Saturday, 21 November 2009

Basis on qNMR: Rudiments

When I started playing drums, so many years ago, I kept hearing about so-called "Drum Rudiments". By that time, I was too young to realize how important they were and to me, they appear just as boring and repetitive exercises. However, rudiments (basic building blocks or "vocabulary" of drumming) are absolutely essential to master drums (something I have to admit I never achieved :-) )

In the last few years I’ve had the opportunity to meet and interact with many chemists who are using our NMR software. Some of them are NMR specialists with an outstanding knowledge from whom I have learnt a lot. On the other hand, other chemists use NMR on daily basis simply to confirm the structure(s) they have just synthesized but do not have a deep grasp of the inner details of NMR theory and signal data processing. Whilst I understand that in general this is fine, I have noticed recently that many of these less-experienced NMR scientists are now getting involved in more advanced NMR studies and, in my humble opinion, the lack of some important rudiments can lead to an improper interpretation of the NMR data.

One interesting example is quantitative NMR (qNMR), a field which is being used increasingly in the pharmaceutical industry, for instance, to quantify impurity levels, but it’s also very important in the field of natural products (see for example J. Nat. Prod. 2007, 70, 589-595) and for the calibration of other quantitative techniques such as HPLC. Typically, qNMR is based on obtaining quantitative information through integral-based calculations so in principle, it might seem as this is something trivial which does not require any additional effort. Whilst this is generally true, there are some very important rudiments which I think are worth pointing out.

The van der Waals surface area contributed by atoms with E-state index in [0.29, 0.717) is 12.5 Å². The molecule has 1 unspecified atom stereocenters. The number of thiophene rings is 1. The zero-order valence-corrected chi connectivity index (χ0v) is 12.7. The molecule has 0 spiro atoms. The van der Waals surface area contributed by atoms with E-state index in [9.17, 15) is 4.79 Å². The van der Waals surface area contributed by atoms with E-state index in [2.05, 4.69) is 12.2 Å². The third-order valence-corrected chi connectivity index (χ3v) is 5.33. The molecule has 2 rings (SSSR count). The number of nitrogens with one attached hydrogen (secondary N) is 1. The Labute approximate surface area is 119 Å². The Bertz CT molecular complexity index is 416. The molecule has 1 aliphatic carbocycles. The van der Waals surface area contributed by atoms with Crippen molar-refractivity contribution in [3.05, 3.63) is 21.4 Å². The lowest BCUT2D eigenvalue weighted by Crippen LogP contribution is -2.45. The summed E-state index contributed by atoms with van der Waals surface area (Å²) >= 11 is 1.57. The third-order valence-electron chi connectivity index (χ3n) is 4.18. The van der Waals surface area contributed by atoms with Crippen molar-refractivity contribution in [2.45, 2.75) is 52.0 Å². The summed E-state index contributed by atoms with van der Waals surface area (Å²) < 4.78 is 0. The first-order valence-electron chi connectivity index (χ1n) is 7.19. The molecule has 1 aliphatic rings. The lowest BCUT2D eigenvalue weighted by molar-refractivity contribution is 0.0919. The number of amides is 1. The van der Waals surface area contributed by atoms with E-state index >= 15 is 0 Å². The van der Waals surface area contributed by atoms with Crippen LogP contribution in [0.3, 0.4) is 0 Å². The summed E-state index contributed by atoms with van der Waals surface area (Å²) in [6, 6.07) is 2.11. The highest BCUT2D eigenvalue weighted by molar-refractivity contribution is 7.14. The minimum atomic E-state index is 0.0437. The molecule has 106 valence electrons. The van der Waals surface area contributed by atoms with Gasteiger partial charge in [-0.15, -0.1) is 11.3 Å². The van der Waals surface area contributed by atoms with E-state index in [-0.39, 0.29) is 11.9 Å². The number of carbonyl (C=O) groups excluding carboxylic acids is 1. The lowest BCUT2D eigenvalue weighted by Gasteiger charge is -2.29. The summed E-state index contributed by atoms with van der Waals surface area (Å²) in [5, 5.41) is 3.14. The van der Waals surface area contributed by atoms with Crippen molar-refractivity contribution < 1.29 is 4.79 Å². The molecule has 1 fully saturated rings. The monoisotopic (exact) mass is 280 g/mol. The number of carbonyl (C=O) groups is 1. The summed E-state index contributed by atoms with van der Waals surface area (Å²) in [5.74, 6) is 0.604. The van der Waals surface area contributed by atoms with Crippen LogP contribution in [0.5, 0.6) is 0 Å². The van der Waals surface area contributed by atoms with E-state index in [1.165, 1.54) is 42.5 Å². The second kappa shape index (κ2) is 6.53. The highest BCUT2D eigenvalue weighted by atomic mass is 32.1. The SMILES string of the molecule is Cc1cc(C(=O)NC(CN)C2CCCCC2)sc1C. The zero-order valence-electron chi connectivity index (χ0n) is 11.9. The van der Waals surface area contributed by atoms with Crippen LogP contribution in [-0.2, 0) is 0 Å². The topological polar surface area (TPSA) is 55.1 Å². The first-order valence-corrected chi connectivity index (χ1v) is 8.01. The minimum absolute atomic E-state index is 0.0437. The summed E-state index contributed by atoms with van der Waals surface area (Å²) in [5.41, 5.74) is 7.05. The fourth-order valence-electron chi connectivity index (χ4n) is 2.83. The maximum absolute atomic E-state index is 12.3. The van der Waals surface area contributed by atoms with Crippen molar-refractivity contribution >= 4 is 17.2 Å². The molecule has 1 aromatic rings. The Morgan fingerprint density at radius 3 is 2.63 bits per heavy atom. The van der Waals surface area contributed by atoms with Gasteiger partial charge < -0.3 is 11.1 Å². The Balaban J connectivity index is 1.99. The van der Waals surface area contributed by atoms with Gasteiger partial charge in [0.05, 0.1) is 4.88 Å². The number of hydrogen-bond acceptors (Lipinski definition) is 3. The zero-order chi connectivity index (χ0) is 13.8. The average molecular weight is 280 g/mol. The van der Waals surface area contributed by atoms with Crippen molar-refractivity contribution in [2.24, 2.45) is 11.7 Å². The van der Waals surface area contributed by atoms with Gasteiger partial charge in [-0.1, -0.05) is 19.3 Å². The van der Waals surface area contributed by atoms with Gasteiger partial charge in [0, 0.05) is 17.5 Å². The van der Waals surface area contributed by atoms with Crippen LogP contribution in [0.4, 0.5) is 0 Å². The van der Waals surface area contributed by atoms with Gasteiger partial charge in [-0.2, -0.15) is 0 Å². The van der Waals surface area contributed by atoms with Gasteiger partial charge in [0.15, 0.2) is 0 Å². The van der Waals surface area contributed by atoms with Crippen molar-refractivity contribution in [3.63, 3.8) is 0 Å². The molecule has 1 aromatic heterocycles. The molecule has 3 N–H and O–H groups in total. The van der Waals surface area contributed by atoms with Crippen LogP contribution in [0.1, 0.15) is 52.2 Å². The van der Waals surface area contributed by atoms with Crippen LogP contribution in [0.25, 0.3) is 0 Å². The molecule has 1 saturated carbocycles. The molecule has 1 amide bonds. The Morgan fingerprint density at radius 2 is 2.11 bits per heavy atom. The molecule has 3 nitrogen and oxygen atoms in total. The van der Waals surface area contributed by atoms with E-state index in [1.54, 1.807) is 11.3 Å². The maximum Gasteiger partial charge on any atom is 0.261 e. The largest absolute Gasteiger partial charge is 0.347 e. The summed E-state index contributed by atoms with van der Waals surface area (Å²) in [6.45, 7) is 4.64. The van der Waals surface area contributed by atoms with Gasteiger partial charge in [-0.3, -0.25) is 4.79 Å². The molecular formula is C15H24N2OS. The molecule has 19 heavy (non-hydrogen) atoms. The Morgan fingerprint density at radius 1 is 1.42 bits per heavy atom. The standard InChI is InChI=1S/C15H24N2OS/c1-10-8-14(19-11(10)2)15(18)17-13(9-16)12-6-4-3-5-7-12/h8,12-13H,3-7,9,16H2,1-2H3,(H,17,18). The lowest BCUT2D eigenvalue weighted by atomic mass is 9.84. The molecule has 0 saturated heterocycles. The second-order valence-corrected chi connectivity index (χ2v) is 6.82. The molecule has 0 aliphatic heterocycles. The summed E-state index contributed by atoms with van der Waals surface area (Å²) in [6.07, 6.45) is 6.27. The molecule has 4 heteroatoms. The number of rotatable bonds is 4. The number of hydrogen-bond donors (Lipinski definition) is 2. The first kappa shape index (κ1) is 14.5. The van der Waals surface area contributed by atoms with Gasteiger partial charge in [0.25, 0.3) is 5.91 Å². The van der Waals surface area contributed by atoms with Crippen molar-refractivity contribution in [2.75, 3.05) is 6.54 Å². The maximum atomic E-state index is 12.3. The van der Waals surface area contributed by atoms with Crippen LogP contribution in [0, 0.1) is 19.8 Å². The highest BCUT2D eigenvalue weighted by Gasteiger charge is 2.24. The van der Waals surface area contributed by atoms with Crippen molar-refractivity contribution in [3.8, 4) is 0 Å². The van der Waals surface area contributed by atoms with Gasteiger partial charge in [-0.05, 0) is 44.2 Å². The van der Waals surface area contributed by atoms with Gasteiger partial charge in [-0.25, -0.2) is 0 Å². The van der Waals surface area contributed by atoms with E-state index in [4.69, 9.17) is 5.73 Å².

The rudiments I will present in this series of articles will range from basic concepts on NMR Integration to more advanced deconvolution techniques, including our newly developed Global Spectral Deconvolution algorithm, GSD.
So if you have any interest in qNMR, watch this space. I promise to post these qNMR rudiments on a regular basis.


stan said...

NMR was always used as a quantitative technique, I think. Why should the quantitative aspect suddenly become kind of underlined and even merit a special acronym (qNMR). Isn't it, as the Italians would put it, somewhat like re-discovering "hot water" ?
Ciao, Stan

Santi Dominguez said...

I would say it is more like rediscovering platform shoes. You can do that several times, normally at 15/20 year intervals.

I think the point is that, with the advent of open access NMR labs, it is becoming possible for more chemists to get involved in this kind of quantitative (intermolecular mainly,intra molecular has never been sent to the back of the wardrobe) study. Hence the renewed interest, which we are definitely seeing.

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